Yes, this article is much more lame than it first seemed. Sniffing keystrokes is most useful for stealing passwords. But these guys actually have a horrible accuracy and need to use dictionary based prediction to guess words, which won't work for any reasonable passwords.
  • Fine, I'll just make sure I'm less that 50 feet away.

  • by dfm3 (830843) on Thursday March 26, 2009 @04:59PM (#27348165) Journal
    I hear that a pair of binoculars works well for this purpose, too. I'm told that they even work through glass.
    • by tinkerton (199273)

      Contrary to infrared lasers that have problems getting through glass...

      Well, to be fair, maybe enough gets through to make it usable.

  • by LoRdTAW (99712)

    Just try sniffing my keystrokes! I use the on screen keyboard.

  • ...thinking of. (Not very much, though.)

  • Now I need a bigger piece of tinfoil!
    • Now I need a bigger piece of tinfoil!

      Shiny side out! Take THAT, laser.
      Though a tinfoil covered laptop might get lousy wifi reception...

  • If they did this in a movie a couple of years ago, I would have called bullshit on them.

  • by Karganeth (1017580) on Thursday March 26, 2009 @05:17PM (#27348465)
    Use a keyboard which changes the entire key layout every time you press any key.
    • You said that as a joke, but this would actually be the only practical use I can think of for the Optimus Maximus.

      Obviously, it wouldn't be practical for normal use, but when you need to type passwords?

      There are PIN pads and electric door locks that randomize the layout of the keypad to prevent people from watching the movement of your fingers or just looking at which buttons have fingerprints or don't have any dust on them.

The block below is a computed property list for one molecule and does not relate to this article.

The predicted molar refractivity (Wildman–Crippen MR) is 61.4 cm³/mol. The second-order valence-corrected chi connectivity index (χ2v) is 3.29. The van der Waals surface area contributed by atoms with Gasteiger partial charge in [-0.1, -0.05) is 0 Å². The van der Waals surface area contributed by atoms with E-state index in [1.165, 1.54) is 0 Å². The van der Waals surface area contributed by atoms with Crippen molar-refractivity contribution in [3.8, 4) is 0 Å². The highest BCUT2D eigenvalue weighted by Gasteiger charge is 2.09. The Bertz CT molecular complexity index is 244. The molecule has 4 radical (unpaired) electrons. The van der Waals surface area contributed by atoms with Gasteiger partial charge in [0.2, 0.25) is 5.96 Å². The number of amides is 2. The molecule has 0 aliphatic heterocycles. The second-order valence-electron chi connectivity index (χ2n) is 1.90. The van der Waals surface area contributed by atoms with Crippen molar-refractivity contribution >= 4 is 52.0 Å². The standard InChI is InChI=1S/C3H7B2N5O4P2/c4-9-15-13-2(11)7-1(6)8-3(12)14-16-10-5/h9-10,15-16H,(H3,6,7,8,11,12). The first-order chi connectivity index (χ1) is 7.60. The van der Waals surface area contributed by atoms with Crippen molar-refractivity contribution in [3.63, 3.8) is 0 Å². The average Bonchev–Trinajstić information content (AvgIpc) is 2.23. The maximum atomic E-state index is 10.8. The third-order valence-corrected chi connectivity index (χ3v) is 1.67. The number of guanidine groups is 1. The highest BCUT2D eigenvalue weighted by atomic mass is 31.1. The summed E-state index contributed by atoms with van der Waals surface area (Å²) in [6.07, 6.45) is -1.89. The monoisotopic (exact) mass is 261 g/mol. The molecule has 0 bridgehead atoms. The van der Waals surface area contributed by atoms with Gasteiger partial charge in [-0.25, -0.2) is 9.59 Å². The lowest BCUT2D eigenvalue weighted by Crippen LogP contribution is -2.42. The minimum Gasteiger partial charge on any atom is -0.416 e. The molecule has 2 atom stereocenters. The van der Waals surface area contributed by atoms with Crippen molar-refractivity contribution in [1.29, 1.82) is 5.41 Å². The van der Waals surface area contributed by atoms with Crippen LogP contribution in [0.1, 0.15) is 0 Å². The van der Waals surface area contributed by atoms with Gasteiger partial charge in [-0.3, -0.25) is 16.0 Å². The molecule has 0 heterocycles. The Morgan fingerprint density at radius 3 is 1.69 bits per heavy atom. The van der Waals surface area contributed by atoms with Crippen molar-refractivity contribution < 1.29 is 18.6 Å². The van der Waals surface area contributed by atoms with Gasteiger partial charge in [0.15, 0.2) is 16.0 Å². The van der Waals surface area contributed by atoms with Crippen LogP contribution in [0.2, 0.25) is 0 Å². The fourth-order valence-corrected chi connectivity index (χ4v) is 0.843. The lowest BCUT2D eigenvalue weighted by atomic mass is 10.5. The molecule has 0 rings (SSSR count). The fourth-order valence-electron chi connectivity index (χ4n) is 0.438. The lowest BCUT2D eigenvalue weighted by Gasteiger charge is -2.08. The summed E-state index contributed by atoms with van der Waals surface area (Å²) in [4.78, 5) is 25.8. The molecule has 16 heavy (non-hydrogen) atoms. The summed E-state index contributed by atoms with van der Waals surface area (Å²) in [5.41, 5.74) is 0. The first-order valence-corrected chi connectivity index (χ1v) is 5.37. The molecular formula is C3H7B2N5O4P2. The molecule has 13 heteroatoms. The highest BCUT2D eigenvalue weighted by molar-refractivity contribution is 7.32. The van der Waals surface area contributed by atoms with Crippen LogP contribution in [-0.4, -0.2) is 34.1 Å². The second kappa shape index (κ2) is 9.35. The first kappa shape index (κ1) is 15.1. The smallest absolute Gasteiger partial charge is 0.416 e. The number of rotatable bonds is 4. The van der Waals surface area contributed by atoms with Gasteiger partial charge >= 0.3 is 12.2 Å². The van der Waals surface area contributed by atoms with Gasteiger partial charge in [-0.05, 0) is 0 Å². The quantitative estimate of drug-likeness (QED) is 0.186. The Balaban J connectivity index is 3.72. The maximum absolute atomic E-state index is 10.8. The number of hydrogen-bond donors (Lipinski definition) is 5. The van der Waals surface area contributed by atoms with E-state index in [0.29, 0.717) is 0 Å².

• I seem remember reading or hearing somewhere that windows were fairly IR opaque. (Maybe it was Mythbusters?) Anyway, if that's the case, you just need to stay inside and watch your keyboard like a hawk to prevent people spying on you...
  • Well I guess we'll all have to start typing "I KNOW YOU'RE SPYING" every few minutes or so, shift held down of course (no copy-pasting!),
    That'll show them!
    See http://xkcd.com/525/ [xkcd.com] for funnies

  • Get Smart! (Score:4, Funny)

    by Scrameustache (459504) on Thursday March 26, 2009 @05:51PM (#27349019) Homepage Journal

    And the keystroke that was planted in my brain
    Still remains
    Within the cone... of silence.

  • For high-tech methods of electronic surveillance, I thought Stephenson's van-Eck phreaking in Cryptonomicon held the record. But laser microphones clearly win as far as range is concerned. :)

  • Line-of-sight on the laptop is needed, but it works through a glass window, they said. Using an infrared laser would prevent a victim from knowing they were being spied on.

    The reason greenhouses work so well is that glass does a decent job of blocking infrared light (hmmm... maybe someone can think up a catchy name for the effect).

    I'm not an optics wonk but I'd expect the infrared laser through a window trick would be tough to pull off. Especially so if the glass is low-e.

  • the world's first decent reason not to use a model m. (of course, if you do get sniffed using one, you'll have a much better chance of killing the bastards with it than you will with some rubber-dome POS from dell....)
  • This proves it, everyone out there is watching me (or my keyboard strokes)!